Thursday, June 19, 2014

Guard the Post: No longer protected, whats next?

It has been quite a few months since I've written about the issue surrounding the name of the Washington professional football team, but after the news of yesterday, it is time to get back in the game. The U.S. Patent and Trademark office removed the trademark from the Washington Redskins name yesterday in a 2-1 decision.

This has been a long debate and a case that was brought to this office by a group of Native Americans. The most recent conversation around this issue is the involvement of law makers and politicians, including President Obama.

Sports, though sometimes deemed a light-hearted form of entertainment, has a major pull on the political landscape of America. Any billion dollar industry that relies heavily on public funding to develop their franchises is going to need political clout locally and nationally, especially if your title city is Washington, DC.

Last month, 50 U.S. Senator signed a letter to the NFL encouraging them to back the changing of the name, stating that the league needs to realize that the name is racist.

The letter stated, in part: "Today, we urge you and the National Football League to send the same clear message the NBA did: that racism and bigotry have no place in professional sports. It's time for the NFL to endorse a name change." The NBA reference, of course, is to the banning of Donald Sterling in reaction to the racial spat with his girlfriend.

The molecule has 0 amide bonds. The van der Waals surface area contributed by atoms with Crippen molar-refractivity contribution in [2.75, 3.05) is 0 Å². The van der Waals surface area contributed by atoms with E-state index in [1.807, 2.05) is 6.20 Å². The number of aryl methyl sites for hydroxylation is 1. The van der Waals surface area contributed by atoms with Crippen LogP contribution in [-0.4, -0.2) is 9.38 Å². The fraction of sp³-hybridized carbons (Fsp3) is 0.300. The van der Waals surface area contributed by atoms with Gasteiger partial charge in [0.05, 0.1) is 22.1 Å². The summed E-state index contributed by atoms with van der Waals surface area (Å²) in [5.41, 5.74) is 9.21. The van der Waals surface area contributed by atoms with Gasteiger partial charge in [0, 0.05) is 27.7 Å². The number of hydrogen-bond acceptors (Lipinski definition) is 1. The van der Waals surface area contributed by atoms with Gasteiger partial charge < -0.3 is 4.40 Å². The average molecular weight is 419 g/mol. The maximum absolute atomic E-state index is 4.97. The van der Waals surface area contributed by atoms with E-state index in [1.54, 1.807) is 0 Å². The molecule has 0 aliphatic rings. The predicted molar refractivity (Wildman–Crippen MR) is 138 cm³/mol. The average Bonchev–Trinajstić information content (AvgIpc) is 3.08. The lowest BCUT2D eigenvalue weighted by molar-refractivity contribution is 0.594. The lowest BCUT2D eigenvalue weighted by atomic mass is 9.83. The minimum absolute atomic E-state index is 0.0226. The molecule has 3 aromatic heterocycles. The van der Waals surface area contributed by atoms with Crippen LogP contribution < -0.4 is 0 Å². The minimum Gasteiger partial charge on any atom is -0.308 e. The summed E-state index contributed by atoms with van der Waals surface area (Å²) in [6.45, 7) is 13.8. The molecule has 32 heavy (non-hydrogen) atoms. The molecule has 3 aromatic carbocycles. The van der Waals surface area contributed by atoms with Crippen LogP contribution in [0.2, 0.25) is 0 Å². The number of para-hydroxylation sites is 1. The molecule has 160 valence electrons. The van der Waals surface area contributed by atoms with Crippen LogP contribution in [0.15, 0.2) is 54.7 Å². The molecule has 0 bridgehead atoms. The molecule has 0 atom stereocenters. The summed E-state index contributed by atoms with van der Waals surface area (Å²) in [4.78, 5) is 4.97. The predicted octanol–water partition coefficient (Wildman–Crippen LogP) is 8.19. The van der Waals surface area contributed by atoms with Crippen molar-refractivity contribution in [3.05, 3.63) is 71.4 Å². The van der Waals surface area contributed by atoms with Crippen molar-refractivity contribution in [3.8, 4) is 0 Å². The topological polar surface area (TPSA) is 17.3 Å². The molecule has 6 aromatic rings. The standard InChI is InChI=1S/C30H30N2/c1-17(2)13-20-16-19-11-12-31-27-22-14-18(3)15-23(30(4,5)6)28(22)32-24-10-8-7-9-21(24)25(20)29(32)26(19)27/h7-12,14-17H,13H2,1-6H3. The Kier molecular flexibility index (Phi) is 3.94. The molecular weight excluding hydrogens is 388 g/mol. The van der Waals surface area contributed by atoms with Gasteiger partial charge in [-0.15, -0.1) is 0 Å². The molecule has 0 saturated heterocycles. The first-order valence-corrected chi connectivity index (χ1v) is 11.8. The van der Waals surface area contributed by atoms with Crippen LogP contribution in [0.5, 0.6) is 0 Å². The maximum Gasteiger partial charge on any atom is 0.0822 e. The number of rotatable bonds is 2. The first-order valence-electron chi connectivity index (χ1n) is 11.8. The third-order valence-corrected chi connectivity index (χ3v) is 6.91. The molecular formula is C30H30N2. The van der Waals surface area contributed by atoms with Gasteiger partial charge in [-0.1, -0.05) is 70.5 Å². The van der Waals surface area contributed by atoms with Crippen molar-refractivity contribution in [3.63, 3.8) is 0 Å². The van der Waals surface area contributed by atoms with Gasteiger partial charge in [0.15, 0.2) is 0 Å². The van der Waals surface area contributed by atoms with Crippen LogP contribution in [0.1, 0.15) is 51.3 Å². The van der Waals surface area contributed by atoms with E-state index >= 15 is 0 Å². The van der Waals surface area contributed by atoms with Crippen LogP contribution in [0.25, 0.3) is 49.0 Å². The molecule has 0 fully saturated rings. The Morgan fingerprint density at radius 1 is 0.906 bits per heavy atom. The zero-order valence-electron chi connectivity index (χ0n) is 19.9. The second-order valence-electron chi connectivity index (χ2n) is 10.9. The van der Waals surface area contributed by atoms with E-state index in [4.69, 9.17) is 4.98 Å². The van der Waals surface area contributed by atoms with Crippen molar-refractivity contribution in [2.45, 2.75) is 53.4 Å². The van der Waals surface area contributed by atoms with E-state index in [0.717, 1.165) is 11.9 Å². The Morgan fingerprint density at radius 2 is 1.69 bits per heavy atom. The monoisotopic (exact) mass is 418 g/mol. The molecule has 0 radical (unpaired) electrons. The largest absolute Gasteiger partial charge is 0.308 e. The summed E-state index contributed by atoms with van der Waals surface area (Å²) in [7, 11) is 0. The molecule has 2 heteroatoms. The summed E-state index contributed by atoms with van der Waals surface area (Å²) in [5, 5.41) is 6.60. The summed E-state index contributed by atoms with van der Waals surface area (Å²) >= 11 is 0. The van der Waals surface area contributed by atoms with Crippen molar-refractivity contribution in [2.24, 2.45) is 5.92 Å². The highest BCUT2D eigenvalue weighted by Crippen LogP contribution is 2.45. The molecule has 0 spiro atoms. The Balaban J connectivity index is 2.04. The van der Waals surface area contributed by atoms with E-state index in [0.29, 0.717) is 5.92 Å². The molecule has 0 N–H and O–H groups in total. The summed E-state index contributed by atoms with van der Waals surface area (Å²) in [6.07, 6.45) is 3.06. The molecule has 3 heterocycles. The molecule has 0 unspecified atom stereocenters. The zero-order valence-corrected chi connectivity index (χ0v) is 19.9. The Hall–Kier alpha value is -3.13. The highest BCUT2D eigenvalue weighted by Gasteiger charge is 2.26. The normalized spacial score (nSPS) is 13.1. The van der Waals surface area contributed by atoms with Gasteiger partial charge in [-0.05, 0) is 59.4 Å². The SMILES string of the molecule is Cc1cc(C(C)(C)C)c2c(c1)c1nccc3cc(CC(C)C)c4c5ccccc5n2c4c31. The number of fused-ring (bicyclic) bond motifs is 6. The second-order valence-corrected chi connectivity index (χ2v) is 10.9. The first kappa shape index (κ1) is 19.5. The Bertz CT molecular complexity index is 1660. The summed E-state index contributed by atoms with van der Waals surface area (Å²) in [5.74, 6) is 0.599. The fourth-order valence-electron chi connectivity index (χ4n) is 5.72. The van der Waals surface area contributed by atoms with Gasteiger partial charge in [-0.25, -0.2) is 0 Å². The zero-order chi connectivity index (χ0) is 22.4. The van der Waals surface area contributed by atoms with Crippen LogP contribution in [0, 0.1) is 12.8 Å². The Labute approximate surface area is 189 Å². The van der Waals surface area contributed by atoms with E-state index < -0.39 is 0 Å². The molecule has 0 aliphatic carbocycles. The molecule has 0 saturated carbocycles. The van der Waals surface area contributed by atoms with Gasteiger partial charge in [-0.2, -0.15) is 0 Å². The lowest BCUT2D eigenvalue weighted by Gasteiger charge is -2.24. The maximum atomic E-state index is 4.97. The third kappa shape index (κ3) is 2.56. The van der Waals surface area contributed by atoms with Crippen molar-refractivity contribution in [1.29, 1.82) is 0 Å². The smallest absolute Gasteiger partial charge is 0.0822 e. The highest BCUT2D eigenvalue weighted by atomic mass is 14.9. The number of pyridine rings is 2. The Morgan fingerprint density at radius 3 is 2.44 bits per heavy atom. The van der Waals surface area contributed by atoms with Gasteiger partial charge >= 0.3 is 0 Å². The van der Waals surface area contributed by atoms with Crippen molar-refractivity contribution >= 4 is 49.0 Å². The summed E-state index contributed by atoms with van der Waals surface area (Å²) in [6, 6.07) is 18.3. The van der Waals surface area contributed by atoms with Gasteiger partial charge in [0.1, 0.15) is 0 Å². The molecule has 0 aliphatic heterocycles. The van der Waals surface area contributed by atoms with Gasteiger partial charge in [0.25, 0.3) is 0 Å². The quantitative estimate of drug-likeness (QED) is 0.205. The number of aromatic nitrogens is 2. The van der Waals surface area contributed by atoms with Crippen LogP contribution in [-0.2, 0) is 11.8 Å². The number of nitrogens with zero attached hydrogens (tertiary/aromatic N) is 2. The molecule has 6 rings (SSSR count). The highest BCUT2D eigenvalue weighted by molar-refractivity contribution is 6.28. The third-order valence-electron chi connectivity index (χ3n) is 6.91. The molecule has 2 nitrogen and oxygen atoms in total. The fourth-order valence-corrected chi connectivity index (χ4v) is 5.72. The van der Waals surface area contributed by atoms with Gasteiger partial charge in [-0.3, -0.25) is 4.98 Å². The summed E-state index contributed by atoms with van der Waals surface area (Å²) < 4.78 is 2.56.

Following this letter, the National Congress of American Indians and the Oneida Indian Nation announced that they would be sending a letter to every NFL player encouraging them to speak out against the name. After a lack of action from the NFL, these parties decided to take it beyond the bouncers at the door and into the heart of the NFL locker rooms, the players.

With the decision by the Patent Office, another governmental body is making it clear that they do not support the name. The Redskins announced right away that they will appeal which is a process that could take years; during that time period, the Redskins will be able to retain their legal right to name, even if it isn't truly rightful.

This clear precedent setting shows that if they are unwilling to change the name that others will go through other means to try and force their hand. I think it is important, that although an appeal will wrap this up in court for years, that the groups fighting against this stay strong and don't allow the money and power in the sport world to override their rights, as human beings, to not be disparaged by the name of a team.

Kevin Murray is a Pre-Junior Sport Management major at Drexel University, originally from Havertown, PA. In the past, Kevin has worked for Drexel Sport Management doing research on Title IX and collegiate sport, as well as for Drexel Athletics in multiple roles culminating in his first co-op in the External Relations department, where he still works part-time. Along with his duties as a Resident Assistant on campus and as the Vice President of Drexel SMTSU, Kevin is currently on co-op with the Drexel University Office of Institutional Advancement as a Student Liaison for their Alumni Discovery Initiative.  You can follow Kevin on Twitter @kevinj_murrayConnect with Kevin on LinkedIn.

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